Suspicion of within-mosque association with Hizb ut-Tahrir might rightly call any number of authorities, Ukrainian no less than Russian, to alert and to action.  The same may not condone The Bear’s hamfisted and often suspect methods, but it may excuse them in the interest of further explicating political drifts and their strength within so many conflicted and conflict-creating communities within Russia and within the Russian “sphere of challenge” — defined by annexations, frozen conflicts, infiltrations, information warfare, etc. — redeveloped KGB-style by Vladimir Putin.

As regards the Russia-in-Crimea act of fascist assertion and intimidation in surrounding with police a presumably peaceful mosque (“Shimmer” always applies): where is and where was the crime?

Ukrainians (a lot more than Russians) will need to know who is modern, i.e., who has become accustomed to and positively willing to embrace a world adjusted beneath the umbrella of compassionate, practical, and tolerant secular law?

Ukrainians also may wish to know who is not modern, i.e., who would embrace and reconstruct the medieval world and worldview, the same that has been on bloody display in Syria since 2011?

Midway down the left sidebar of this blog comes a bit of Jewish advice to those who would for kindness or naivete abet the designs of those inclined toward intolerance, sadism, and willfulness:

Talmud 7:16 as Quoted by Rishon Rishon in 2004
Qohelet Raba, 7:16
אכזרי סוף שנעשה אכזרי במקום רחמן

Kol mi shena`asa rahaman bimqom akhzari Sof shena`asa akhzari bimqom rahaman

All who are made to be compassionate in the place of the cruel In the end are made to be cruel in the place of the compassionate.

More colloquially translated: “Those who are kind to the cruel, in the end will be cruel to the kind.”

Online Source: http://www.rishon-rishon.com/archives/044412.php

As Halya Coynash’s writing makes the rounds, the example of that with which this post was started and titled, one may wish to keep in mind post-Soviet Russia’s deeply feudal revanch under Putin’s guidance.  The “mafia state” — the same that supported the rightly deposed thug Yanukovych — has also a nationalist drive and a revived Russian Orthodox Church attached: for the want of its own greater aggrandizement and not a little criminality, Russia appears to believe it has cause to induce extremism — or more extreme response — in the path of its own habitual imperialism.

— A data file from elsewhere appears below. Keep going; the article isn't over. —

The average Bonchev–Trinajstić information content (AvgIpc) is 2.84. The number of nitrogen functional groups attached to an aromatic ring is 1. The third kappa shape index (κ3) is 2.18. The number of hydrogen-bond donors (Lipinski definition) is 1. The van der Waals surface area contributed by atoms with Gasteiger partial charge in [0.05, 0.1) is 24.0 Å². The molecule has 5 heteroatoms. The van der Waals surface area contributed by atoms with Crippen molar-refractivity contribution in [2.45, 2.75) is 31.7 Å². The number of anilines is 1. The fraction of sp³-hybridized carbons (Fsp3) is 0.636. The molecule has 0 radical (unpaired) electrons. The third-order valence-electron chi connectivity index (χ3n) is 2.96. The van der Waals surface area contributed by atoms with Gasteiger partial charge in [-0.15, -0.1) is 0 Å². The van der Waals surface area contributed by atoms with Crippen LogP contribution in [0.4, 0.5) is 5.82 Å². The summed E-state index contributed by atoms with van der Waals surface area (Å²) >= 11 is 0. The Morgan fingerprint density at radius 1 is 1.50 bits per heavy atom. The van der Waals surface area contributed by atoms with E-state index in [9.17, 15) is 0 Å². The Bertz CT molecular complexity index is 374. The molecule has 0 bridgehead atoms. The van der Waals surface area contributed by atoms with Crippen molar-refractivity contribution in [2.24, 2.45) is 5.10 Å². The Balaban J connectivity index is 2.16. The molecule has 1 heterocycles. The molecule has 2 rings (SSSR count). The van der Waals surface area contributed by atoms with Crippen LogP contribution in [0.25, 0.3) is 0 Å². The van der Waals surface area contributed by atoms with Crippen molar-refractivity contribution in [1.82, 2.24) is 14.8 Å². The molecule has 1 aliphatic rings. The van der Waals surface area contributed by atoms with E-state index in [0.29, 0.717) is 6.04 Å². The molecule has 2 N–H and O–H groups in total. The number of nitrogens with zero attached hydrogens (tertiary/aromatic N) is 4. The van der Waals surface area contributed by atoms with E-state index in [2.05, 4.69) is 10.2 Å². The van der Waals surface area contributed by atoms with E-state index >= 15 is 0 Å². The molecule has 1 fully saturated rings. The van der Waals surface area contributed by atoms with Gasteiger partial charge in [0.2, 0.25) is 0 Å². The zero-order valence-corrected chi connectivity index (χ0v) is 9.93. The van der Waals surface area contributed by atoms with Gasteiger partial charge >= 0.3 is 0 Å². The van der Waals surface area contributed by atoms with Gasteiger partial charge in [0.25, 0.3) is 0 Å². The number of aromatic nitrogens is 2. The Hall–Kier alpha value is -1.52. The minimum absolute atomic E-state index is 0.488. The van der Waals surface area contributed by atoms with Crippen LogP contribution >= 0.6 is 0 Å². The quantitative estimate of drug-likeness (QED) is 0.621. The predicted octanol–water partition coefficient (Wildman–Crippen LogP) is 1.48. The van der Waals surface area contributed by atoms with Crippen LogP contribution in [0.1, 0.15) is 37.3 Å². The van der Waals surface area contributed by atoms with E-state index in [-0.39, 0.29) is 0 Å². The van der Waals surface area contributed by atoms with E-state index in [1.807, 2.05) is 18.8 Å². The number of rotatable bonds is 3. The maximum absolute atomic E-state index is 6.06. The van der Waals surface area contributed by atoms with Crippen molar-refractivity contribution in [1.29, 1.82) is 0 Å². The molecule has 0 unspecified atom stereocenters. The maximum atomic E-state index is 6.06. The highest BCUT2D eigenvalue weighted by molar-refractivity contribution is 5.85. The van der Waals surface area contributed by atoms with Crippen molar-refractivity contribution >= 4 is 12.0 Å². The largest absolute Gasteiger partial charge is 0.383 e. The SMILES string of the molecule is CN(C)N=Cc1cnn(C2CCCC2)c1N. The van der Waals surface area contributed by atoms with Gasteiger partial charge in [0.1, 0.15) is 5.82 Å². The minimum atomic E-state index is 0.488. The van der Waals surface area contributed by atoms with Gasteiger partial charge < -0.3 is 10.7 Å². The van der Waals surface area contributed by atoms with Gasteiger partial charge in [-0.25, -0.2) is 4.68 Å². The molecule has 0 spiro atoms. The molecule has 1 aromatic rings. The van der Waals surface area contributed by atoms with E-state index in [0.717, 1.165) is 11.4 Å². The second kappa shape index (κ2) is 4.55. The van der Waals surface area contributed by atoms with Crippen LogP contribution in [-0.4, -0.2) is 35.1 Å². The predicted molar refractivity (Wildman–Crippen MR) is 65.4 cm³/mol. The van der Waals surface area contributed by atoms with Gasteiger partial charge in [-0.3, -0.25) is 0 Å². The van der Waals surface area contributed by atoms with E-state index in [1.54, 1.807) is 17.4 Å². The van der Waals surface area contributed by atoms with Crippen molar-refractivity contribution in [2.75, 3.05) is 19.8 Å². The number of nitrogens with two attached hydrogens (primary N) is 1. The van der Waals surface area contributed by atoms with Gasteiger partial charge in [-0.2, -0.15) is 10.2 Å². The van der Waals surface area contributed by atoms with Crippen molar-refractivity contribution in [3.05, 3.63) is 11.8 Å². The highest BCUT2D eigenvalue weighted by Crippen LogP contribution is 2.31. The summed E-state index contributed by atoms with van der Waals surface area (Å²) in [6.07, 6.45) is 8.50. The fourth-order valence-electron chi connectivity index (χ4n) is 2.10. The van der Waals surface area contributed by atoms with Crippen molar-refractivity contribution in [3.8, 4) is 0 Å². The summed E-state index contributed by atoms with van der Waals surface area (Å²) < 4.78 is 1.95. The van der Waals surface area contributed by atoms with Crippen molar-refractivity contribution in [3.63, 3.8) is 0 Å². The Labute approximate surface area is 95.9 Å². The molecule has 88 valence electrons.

As with the delinquent fireman who sets the fire that he can put out, Russia’s state game appears to involve creating the problem (as with the incubating of ISIS in Syria) that its own “heroic” self might solve — an evil design, for sure, but if it has worked so far, and for Russia, so well, lol, in Syria, may God let it not take off in Crimea.

The method worked at least once (upon a time) in Somalia.

Additional Reference

ADC Memorial.  “Representative Body of Crimean Tatars to be Banned by Russian Law Enforcement.”  March 3, 2016:

If the symbolic attributes of Mejlis are banned, uncertainty will prevail concerning the use of the flag of Crimean Tatars. The latter is not a symbol of Mejlis, but of all Crimean Tatars. It is used by Mejlis to represent the community’s identity.

“The decision to ban Mejlis for alleged “extremist activities” may open the way to a massive wave of prosecution of Crimean Tatars for whom Mejlis is a symbol of struggle against century long repressions,” – said Karim Lahidji, FIDH President.

Knott, Eleanor.  “What the banning of Crimean Tatars’ Mejlis Means.”  The Atlantic Council, May 2, 2016.

*FNS: “Fast News Share” — BackChannels may be using the WordPress application “Press This” to swiftly share items of interest to its readers.